OCR for page R6
Page vi 1995 on the impact of services industries and the environment, in 1996 on polymers and the environment, and in 1997 on information technology and the environment. Many individuals were involved in the preparation of this volume. On behalf of NAE, I want to thank particularly the authors for their thoughtful contributions and the members of the conference steering committeePeter R. Bridenbaugh, Robert Forney, Robert A. Frosch (chairman), Frank Joklik, Robert Laudise, Lee Thomas, and Kurt Yeagerfor their help in organizing the conference. I would also like to thank the NAE staff who worked on this project. Deanna J. Richards, associate director of the NAE Program Office, heads NAE's Technology and Environment effort and was primarily responsible for sheparding the project through its various stages. Thanks also go to the editorial team that worked on this volume: Greg Pearson, the Academy's editor, contributed invaluable and steadfast editing and publishing oversight with the able assitance of Marion Ramsey, senior program assistant, who provided both editorial support and critical logistical and administrative support, and Long Nguyen, project assistant, who finalized the document for publication. Thanks also go to Bruce Guile, former director of the NAE Program Office, for his contribution to the genesis and oversight of this project during his tenure. Finally, I would like to express my appreciation to the AT&T Foundation and the Ralph M. Parsons Foundation for their partial support of this project and to the Andrew W. Mellon Foundation for its partial support of related elements of the Academy's Technology and Environment Program. WM. A. WULF President National Academy of Engineering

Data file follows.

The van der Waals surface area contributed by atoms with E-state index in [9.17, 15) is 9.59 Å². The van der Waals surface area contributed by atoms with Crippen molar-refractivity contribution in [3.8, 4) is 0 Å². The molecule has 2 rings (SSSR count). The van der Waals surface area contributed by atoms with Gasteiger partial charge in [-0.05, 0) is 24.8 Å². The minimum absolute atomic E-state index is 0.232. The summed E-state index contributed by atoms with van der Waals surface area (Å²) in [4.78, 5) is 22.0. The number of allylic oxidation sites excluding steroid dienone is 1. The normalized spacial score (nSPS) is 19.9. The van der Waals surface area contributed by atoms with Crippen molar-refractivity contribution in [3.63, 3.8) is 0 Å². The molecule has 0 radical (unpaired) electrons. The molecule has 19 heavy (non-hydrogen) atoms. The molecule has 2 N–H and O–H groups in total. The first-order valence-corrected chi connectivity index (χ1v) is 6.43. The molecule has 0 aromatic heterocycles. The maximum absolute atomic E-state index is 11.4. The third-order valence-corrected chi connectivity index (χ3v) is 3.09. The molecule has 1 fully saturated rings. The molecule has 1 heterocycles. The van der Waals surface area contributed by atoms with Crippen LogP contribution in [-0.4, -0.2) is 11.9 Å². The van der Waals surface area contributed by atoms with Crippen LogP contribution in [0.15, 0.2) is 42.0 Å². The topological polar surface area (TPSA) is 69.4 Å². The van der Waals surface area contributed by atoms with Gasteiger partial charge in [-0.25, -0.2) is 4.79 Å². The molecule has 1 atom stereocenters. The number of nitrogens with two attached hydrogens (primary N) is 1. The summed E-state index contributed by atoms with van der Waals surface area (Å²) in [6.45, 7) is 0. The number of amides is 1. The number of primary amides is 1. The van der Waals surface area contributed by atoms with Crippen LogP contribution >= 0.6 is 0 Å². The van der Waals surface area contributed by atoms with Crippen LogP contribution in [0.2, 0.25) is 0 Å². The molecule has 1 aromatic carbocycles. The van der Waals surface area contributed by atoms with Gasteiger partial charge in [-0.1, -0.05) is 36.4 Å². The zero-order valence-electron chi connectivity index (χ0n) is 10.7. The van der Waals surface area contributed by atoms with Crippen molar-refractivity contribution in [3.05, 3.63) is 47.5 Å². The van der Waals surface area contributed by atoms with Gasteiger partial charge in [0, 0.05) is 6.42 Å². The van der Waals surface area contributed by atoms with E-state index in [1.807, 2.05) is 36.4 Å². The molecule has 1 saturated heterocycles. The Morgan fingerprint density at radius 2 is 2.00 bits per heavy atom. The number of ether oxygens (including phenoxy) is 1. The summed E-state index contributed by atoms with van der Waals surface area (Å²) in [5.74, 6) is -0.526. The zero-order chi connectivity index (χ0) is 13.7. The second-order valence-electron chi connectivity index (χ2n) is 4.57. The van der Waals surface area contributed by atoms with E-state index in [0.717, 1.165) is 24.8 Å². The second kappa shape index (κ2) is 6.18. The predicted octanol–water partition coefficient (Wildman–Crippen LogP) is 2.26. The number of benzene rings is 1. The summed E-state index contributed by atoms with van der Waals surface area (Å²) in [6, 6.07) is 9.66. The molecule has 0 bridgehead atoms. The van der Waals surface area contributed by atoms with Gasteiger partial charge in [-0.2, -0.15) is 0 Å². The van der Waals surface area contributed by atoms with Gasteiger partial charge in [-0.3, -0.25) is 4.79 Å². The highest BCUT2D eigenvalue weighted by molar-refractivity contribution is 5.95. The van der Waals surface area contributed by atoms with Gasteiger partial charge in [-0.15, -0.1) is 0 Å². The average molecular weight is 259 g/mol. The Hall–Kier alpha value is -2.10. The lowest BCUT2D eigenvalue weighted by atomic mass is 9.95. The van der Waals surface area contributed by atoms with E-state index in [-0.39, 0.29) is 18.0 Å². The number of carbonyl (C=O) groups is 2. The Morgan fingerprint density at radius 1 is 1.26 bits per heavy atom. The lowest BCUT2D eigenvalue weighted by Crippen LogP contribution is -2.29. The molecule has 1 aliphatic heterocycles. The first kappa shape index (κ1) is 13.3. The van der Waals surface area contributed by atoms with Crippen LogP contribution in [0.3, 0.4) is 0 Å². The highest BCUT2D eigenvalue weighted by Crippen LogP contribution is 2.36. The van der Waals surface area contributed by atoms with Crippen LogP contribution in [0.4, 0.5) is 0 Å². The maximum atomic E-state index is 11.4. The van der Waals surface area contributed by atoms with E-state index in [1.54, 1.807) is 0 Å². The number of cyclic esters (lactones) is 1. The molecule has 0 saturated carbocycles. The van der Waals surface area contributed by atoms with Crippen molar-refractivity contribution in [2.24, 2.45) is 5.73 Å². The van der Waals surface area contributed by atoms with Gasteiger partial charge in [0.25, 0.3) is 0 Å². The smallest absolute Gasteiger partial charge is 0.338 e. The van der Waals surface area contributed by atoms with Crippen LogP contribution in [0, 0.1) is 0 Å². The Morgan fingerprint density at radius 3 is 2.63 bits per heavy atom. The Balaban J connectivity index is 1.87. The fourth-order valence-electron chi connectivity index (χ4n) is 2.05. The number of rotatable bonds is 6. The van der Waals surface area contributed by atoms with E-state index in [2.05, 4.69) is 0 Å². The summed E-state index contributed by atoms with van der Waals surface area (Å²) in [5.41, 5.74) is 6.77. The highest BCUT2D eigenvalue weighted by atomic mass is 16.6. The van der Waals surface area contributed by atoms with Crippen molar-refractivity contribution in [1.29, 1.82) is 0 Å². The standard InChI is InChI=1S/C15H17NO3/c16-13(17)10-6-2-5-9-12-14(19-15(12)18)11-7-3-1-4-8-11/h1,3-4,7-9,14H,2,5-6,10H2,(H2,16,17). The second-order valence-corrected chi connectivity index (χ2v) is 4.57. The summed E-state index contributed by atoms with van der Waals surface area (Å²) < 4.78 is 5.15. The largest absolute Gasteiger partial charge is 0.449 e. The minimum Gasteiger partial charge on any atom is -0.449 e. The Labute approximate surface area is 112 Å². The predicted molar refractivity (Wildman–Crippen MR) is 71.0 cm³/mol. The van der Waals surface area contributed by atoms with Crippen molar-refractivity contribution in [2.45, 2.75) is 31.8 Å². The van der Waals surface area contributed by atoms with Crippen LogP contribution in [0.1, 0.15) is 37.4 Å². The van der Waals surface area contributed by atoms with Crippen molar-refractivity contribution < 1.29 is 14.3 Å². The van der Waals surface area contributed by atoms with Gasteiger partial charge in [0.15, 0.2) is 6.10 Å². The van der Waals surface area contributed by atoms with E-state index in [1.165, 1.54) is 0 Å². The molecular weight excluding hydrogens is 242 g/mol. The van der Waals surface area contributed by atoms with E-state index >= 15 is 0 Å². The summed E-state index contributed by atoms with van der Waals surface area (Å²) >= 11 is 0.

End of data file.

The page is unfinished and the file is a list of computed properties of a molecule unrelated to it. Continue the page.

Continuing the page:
OCR for page R7